For many years, the time out has been the favorite go-to punishment for many families trying to teach good behavior to their little beauties. In my work with parents, however, I can easily say that the results are mixed at best. Some kids respond to it well, not liking the sudden halt in their lifestyle and quickly learning that this will happen every time s/he misbehaves.
Yet for many, the strong-willed child can corrupt the punishment through tantrums, whining, ‘escape’, delay, or attempts at reasoning with the parent. Or, they might simply understand that this is a timed penalty and they will be free to return to their behavior shortly, thereby negating the ‘sting’ of the punishment.
All in all, I am not in favor of the time out punishment and there is a simple reason why:
Time-Out is not a punishment!
...nor was it ever intended to be. The technique was developed in the late 50’s and was (and is) purely intended as a way to remove the child from whatever gratification they were getting from their bad behavior. Punishment, by contrast means to apply a negative event as a deterrent to the behavior. Semantics, right? Wrong. This difference ends up meaning a lot. Time-outs CAN be effective at calming your child down, but it doesn’t work too well if you use it for a punishment.
The most effective negative consequences, and positive ones, have to do with work, or play, respectively. A penalty that allows the child to do something to earn their way back into a fun day will be far more effective than a time-out could ever be. If you are short on ideas, housework is a good option as a punishment. If they are really little, picking up toys, straightening the family’s mess, or organizing a shelf can do the trick. I’ll write more on effective punishments in the next blog (hint: it's more about building egos than breaking wills).
So here’s how a good use of time-out can de-stress your life and make you a more effective kid wrangler:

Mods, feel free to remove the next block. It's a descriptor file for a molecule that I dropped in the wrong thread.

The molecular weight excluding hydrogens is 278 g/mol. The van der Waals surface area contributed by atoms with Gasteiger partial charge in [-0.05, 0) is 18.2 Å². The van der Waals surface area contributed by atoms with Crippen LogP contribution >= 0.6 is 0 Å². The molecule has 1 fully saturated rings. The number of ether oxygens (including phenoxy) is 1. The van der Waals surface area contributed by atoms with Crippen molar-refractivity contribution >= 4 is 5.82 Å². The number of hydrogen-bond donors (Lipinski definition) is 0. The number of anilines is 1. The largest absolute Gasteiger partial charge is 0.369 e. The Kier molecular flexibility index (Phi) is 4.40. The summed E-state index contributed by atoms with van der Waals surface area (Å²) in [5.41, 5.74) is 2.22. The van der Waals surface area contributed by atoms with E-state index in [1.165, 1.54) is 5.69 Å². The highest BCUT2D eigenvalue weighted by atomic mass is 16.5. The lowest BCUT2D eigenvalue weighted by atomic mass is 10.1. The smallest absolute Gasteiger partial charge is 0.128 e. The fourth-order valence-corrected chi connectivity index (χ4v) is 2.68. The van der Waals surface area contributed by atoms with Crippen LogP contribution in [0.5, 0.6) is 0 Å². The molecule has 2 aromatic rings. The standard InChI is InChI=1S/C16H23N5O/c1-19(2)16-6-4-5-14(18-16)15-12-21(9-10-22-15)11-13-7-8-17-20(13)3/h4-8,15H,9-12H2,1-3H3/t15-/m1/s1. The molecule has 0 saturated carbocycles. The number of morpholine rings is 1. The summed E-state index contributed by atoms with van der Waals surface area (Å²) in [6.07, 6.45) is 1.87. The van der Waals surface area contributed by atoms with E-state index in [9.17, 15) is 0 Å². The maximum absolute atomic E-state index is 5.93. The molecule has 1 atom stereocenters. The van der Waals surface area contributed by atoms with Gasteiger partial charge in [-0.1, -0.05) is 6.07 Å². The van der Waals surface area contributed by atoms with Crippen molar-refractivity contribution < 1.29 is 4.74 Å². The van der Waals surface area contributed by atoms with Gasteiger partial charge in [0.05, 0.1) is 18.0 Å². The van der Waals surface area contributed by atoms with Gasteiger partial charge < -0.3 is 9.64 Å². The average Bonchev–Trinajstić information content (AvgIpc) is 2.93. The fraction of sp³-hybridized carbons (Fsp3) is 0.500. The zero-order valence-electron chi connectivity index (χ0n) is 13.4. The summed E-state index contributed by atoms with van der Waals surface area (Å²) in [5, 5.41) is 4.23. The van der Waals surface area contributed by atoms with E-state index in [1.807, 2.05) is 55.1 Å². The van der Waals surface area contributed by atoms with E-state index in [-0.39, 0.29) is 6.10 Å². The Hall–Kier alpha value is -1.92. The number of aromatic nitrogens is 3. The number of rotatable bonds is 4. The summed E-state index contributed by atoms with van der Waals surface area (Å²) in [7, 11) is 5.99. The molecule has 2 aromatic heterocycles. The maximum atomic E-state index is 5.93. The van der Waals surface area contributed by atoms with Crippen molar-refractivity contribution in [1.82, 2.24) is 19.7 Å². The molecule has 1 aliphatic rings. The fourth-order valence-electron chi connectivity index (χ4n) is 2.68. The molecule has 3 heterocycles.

Sammy, a 7-year-old, is playing too rough with his little brother. You give Sammy a warning to play nice and he acts better momentarily, but soon returns to the shoving and annoying. Sammy is hyping himself up with his brother’s reactions to his taunting play. You tell him, “Sammy hun, I warned you, go spent some time on the stairs,” your designated time out spot. The stairs provide some seclusion from the stimulating living room. Sammy cannot leave the stairs until YOU believe he has calmed down, and Sammy knows this by now so he works to get off the stairs as soon as possible by being quiet and acting calm. Once he does, you come to him and say, “I’ve told you to have fun with your brother by treating him nice when you play. Do you remember? (Sammy nods). OK, pay it back by going upstairs and picking up some of your brother’s room.” Sammy rolls his eyes, but knows you won’t let him continue with his day until he does as you ask so goes and cleans his brother’s room. After a quick peak to make sure he did as he was told, you get on your knees and grab him up into a big hug. “That was very honorable of you, Sammy. I am proud you made up for your mistake. Now go have fun with your brother!”
Notice the time out was only intended as a “calmer-downer”. Its true intent is to get your child to the point where he can listen and respond effectively instead of on the adrenaline-fueled autopilot I’m sure you remember from your own youth. Also note it did not have a ‘time limit’, but rather an objective to be met (calming down), which was achievable either immediately or as long as Sammy needed. One more thing to note: Sammy’s parent DID NOT ACT ANGRY. I will say this in almost every post: Anger is unnecessary in parenting.
Now, of course Sammy seems to be an ideal troublemaker, but this story was intended to help you see the true meaning of a time-out. I would love to hear your ‘additions’ from your own experience that might make this harder than it sounds here. And I will gladly respond to your situation with the tweaks necessary for your family.
Good luck, and love them kiddies up!